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'Aches and Pains': Crossword Commentary

Hints and commentary on tricky clues and the puzzle's theme and comments from the constructor

<h6>Ashley Chung / The Daily Princetonian</h6>
Ashley Chung / The Daily Princetonian

Science classes can be tough. But have they ever been so hard they made you sick? Or put you in a sling? Or even gave you a parasite? Allie Zhao asks those very questions in today’s puzzle. Read on for hints on tricky clues, thoughts on the theme, and comments from the constructor.

Tricky Clues

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1A: A smooth misdirect here: [Something brewing] is a TEABAG. Don’t tell Fire Safety about my tea kettle, which technically isn’t allowed in my room.

23A: This one is a bit of additional theme material, in a way. Zhao tests our knowledge of particle physics here: a TAUON is an elementary particle, similar to an electron.

34A: My first instinct on this clue was to think of Capitol Hill. I should have been thinking smaller: an ANT is a [Hill worker].

49A: Another misdirect: [Money makers] aren’t rich people but actual makers of money: MINTS.

8D: For those who haven’t seen the show, DAPHNE is referred to as the “diamond” — the finest eligible bride in town – in “Bridgerton”.

10D: Not a window but a literal light in the sky: STAR.

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12D: I like this sort of clue: vague and concise. You can’t be sure what sort of number or what kind of label the constructor is referring to. It takes a couple crosses to make a guess, and there’s a nice little “Aha!” moment when you figure it out. If it’s still stumping you — Zhao’s looking for SIZE.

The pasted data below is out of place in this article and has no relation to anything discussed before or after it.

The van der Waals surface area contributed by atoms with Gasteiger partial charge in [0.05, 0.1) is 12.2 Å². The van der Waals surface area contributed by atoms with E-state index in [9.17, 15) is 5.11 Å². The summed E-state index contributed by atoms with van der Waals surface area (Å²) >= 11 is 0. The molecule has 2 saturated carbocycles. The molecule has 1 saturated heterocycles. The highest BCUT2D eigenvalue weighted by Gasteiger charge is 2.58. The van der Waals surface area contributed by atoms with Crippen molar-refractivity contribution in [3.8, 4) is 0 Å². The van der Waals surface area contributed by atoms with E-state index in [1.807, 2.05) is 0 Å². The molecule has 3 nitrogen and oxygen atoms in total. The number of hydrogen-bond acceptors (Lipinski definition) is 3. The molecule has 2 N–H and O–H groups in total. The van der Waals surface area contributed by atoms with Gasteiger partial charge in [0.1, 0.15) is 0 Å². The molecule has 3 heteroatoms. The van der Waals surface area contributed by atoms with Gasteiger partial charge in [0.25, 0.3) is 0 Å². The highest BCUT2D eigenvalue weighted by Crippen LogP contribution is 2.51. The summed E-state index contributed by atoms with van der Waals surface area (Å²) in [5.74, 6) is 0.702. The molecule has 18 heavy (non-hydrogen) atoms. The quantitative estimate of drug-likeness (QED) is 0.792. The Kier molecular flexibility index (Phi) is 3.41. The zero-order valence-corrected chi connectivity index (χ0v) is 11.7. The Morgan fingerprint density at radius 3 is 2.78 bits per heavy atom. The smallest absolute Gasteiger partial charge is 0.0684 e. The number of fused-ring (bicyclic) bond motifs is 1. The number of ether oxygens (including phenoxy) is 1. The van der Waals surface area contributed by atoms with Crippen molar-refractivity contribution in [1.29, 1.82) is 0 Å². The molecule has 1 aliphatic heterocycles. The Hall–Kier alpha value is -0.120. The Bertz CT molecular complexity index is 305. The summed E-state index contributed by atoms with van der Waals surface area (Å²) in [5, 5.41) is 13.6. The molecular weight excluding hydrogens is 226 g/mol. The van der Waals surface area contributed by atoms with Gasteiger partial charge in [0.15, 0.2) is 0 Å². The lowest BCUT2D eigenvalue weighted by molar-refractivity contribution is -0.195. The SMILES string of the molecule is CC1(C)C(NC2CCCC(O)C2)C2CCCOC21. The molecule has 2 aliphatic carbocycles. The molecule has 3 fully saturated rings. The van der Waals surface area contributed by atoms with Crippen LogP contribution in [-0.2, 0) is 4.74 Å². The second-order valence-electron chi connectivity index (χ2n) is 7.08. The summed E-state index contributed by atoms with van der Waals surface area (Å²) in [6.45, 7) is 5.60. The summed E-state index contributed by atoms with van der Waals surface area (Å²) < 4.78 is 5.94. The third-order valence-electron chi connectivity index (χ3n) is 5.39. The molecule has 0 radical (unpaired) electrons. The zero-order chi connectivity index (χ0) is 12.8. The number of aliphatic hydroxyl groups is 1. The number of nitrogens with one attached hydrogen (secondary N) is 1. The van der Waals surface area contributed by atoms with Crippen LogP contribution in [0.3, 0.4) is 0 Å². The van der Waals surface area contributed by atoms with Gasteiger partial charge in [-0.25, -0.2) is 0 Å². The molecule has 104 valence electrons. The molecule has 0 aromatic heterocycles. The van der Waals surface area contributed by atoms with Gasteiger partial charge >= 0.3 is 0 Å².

28D: Today I learned that [Ululates] means “wails” or “cries” or in this case, BAYS. We should all learn a new word every day, and Zhao gives us a good one.

30D: Here’s some more extra theme material. Sir Isaac NEWTON is a [Famous lawmaker?], in a way, known for his famous three laws of motion. The story of the apple falling on his head — while it sounds extremely apocryphal — may actually be true.

52D: My Princeton pride makes it tough to see YALE in the puzzle. It’s actually a very common crossword answer, appearing 314 times in the New York Times puzzle. But our friends at the Yale Daily News don’t even have a crossword section, so I think we know who’s leading this rivalry.

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Today’s Theme

Physics is difficult, so difficult it hurts. Zhao plays on that with puns in this theme. The theme answers are all physical ailments with a pun on a famous physicist’s name, including BOHR SHOULDER for Niels Bohr and “sore shoulder,” and HOOKEWORM for Robert Hooke and, yes, hookworm. The theme answers are brought together by the punny revealer PHYSICAL PAIN.

Constructor Notes

First, I want to thank Gabe Robare and Owen Travis for all their help and support during my construction process. I really enjoyed constructing my first puzzle, and I’m excited to be making my ‘Prince’ debut! The inspiration for this puzzle came from my hours of studying for my PHY104 midterm, so the theme is a bit nerdy. But I really like what we came up with. I hope you enjoy solving this puzzle!

Still need help? See below for the answer key: 

Solution image for Physical Pain crossword puzzle

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